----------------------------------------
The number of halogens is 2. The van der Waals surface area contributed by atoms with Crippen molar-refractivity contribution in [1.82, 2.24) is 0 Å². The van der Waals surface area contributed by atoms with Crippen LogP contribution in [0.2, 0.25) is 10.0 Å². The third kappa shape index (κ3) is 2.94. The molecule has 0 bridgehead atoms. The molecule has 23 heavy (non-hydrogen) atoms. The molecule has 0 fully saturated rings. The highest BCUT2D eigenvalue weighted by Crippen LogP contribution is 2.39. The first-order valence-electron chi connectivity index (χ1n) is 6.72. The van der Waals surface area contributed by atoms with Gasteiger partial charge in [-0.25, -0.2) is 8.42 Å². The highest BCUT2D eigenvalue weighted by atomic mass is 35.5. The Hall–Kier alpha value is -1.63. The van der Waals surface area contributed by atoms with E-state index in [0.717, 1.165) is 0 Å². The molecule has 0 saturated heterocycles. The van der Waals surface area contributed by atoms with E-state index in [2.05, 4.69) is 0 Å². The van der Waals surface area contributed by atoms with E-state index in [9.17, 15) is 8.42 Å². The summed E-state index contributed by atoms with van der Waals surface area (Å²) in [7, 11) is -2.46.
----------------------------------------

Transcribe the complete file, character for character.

The number of halogens is 2. The van der Waals surface area contributed by atoms with Crippen molar-refractivity contribution in [1.82, 2.24) is 0 Å². The van der Waals surface area contributed by atoms with Crippen LogP contribution in [0.2, 0.25) is 10.0 Å². The third kappa shape index (κ3) is 2.94. The molecule has 0 bridgehead atoms. The molecule has 23 heavy (non-hydrogen) atoms. The molecule has 0 fully saturated rings. The highest BCUT2D eigenvalue weighted by Crippen LogP contribution is 2.39. The first-order valence-electron chi connectivity index (χ1n) is 6.72. The van der Waals surface area contributed by atoms with Gasteiger partial charge in [-0.25, -0.2) is 8.42 Å². The highest BCUT2D eigenvalue weighted by atomic mass is 35.5. The Hall–Kier alpha value is -1.63. The van der Waals surface area contributed by atoms with E-state index in [0.717, 1.165) is 0 Å². The molecule has 0 saturated heterocycles. The van der Waals surface area contributed by atoms with E-state index in [2.05, 4.69) is 0 Å². The van der Waals surface area contributed by atoms with E-state index in [9.17, 15) is 8.42 Å². The summed E-state index contributed by atoms with van der Waals surface area (Å²) in [7, 11) is -2.46.